international analysis and commentary

Resetting US leadership after the Ukraine-Russia crisis

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Five years from now, if not sooner, policymakers in Washington will look back on events in Ukraine and possibly think, “We should have seen it coming.” From such perspective, the 2009 so-called “reset” in US-Russia relations was a failed, perhaps naïve attempt to cooperate with Moscow. But while it is safe to say the reset is dead, it still fulfilled its primary purpose and continues to offer a valuable model. Indeed, only in September 2014 Russian Foreign Minister Sergey Lavrov called for another reset, and, in October, Russia’s Prime Minister Dmitri Medvedev requested a “constructive and friendly dialogue.” The time will come when US-Russia relations will begin the healing process and officials in both countries will learn lessons from the reset, but this is unlikely to materialize in the near future largely as a result of Russian aggression in Ukraine and subsequent US sanctions on the Russian economy. Medvedev is now blaming these sanctions for the death of the reset. And Washington is continuing to learn that Russia’s long-term vision for geopolitical stability may be at odds with US national interest. This raises challenging questions with regard not only to the downward spiral in relations with Moscow, but, more broadly, in terms of US leadership, making a whole new type of reset necessary.

In a 2009 speech in Moscow, US President Barack Obama defined the reset as, “a sustained effort among the American and Russian people to identify mutual interests, and to expand dialogue and co-operation that can pave the way to progress.” This meant acknowledging US-Russia interdependence based on the shared principle that “any world order that tries to elevate one value or people over another will inevitably fail.” The substance of this rapprochement included the New START Treaty to reduce nuclear weapons, military-to-military cooperation, and facilitating Russia’s accession to the World Trade Organization, among other initiatives. These steps should be seen as real, tangible policy successes.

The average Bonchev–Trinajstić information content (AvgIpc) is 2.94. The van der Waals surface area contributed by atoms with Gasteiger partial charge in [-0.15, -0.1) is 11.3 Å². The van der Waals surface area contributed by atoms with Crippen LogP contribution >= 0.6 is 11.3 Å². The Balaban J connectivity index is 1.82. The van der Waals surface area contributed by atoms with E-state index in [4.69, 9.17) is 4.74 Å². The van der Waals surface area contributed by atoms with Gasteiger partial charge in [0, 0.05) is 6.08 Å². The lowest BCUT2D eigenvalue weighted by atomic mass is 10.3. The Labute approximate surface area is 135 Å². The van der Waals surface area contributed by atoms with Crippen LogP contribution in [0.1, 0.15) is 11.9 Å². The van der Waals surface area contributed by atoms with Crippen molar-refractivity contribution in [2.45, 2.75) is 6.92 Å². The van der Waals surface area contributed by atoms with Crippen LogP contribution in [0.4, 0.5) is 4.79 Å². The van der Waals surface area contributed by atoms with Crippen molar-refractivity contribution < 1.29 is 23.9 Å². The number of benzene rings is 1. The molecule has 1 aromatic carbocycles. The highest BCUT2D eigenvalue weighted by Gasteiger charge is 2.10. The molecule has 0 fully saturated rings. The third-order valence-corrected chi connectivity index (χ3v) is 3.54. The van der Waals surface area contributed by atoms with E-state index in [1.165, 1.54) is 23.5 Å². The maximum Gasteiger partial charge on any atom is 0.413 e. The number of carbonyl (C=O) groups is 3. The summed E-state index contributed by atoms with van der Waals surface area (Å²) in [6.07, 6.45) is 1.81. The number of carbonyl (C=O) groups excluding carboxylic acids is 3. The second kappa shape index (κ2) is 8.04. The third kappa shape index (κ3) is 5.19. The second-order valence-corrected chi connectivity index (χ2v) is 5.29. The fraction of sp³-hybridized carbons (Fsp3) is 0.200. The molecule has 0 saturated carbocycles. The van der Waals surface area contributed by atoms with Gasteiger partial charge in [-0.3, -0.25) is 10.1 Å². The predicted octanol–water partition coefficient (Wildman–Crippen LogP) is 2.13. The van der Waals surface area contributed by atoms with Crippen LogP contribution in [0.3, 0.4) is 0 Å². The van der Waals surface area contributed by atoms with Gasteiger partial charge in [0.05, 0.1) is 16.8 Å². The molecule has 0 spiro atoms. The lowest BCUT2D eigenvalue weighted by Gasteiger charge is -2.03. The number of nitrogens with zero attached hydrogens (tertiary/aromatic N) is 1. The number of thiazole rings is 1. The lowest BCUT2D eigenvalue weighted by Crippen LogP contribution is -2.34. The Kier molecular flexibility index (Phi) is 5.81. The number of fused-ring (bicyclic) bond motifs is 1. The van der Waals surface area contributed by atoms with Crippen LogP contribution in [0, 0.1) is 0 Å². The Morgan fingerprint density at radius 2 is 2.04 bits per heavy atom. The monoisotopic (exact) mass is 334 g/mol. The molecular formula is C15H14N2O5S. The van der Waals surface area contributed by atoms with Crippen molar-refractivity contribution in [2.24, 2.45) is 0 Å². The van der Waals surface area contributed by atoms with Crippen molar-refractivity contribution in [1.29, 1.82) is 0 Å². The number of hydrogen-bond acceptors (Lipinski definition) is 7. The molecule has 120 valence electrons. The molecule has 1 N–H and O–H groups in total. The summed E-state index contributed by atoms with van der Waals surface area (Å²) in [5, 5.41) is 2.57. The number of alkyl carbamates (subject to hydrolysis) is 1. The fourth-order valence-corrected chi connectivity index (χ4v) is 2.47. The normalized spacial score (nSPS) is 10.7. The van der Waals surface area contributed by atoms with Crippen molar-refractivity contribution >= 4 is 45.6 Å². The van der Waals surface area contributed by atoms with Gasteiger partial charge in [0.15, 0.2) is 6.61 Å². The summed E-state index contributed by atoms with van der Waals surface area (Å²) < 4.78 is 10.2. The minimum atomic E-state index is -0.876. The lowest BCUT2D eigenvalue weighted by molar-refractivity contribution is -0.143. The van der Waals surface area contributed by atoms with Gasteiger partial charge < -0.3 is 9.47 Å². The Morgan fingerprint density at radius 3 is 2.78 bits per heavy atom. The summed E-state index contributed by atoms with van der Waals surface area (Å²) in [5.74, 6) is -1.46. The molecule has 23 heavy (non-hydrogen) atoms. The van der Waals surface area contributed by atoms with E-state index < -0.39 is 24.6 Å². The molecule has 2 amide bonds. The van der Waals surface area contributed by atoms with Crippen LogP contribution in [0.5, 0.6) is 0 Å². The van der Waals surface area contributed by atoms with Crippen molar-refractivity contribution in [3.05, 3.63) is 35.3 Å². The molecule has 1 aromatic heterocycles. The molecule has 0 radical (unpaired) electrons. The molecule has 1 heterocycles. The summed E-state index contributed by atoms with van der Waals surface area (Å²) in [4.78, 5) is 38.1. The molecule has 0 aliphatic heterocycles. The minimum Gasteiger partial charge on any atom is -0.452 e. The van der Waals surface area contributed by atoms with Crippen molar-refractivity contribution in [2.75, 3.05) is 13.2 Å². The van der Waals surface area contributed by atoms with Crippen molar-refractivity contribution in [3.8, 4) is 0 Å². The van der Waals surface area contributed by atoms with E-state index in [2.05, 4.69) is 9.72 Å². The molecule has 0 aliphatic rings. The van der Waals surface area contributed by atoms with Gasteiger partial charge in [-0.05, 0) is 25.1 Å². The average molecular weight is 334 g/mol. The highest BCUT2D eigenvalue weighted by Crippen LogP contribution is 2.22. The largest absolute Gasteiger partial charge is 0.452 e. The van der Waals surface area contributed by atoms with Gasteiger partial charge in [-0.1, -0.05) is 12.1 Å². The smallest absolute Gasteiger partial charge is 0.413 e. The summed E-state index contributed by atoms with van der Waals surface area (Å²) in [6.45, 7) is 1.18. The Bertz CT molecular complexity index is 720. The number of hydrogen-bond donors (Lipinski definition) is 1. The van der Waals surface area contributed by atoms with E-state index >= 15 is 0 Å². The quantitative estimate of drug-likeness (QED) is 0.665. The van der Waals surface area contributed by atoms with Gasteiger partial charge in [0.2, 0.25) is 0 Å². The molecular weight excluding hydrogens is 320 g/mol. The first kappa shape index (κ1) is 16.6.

The Russian involvement in Ukraine, along with US sanctions, ensures the reset is no longer a deciding factor in US policy. But did  the policy achieve what it set out to do? Although it is unpopular at present in Washington to suggest Russia is anything other than a bully and a menace, the answer is yes. The reset was a framing device and a tool by which to make as many gains as possible in the US-Russia relationship while they were readily available. In 2009, strategic arms control was in both countries’ interests, for example. The rapprochement also relied on leadership changes in both Washington and Moscow with the arrival of Medvedev and Obama and his new foreign policy team. Therefore, in addition to its substantive impact, the reset was also symbolic. In Washington, in particular, it afforded Obama an opportunity to break from the past and from the legacies of the Bush Administration, and to layout his own agenda.

Before events unfolded in Ukraine, however, the relationship was already on shaky ground. As early as late 2012, Russia accused the United States of jeopardizing relations with sanctions on Russian individuals accused of human rights violations. The government in Moscow then cancelled cooperation on nuclear security. To be sure, much was gained from the reset, but it was approaching its limits well before the current crisis in Ukraine.

The ongoing debate over whether or not to send weapons to Ukraine is but one manifestation of the bigger questions at play in terms of the US strategy towards Russia, namely how to manage the competing objectives of sending a strong message to Moscow whilst avoiding escalation. A recent report by the Brookings Institution called, on balance, for leaning towards the former, noting that a common desire to avoid escalation “should not outweigh the West’s interest in blocking Russian aggression that poses a threat not just to Ukraine, but also to the security of broader Europe and the transatlantic community.” NATO allies, particularly the Baltic States, are looking to Washington for reassurance and a strong response to halt Russian aggression and prevent further advances. At the same time, any military support for Ukrainian troops or increased US military presence in the region runs the risk of providing Russia with an excuse to escalate its own involvement in the conflict.  

The American response to events in Ukraine, along with the broader US-Russia relationship, is getting caught up in bigger questions about US leadership and how America perceives itself. To again envision how policymakers will look back in five years time, the current era may appear to be one in which the United States took a backseat in global affairs, simultaneously withdrawing from Afghanistan and Iraq and backpedalling over the use of chemical weapons by the Syrian government. This would be a misperception, however, as US leadership has not necessarily decreased, but rather changed in nature. Obama’s initiatives on climate change and his increased reliance on drones are two readily available examples in very different policy areas.

The same principle guiding those policies now needs to be directed to Ukraine, but with a louder message. Specifically, US policy towards Russia in the context of the crisis in Ukraine provides an opportunity to reclaim a leadership role and stand up in defense of stability and the sanctity of borders, along with America’s deeply held liberal values. This need not necessarily take the form of providing offensive arms to the Ukrainian military, but does require active engagement and a refusal to accept yet another “frozen conflict.” Perhaps the US-Russia reset cannot be salvaged, but the United States can embark on another reset, of its own image as a global leader.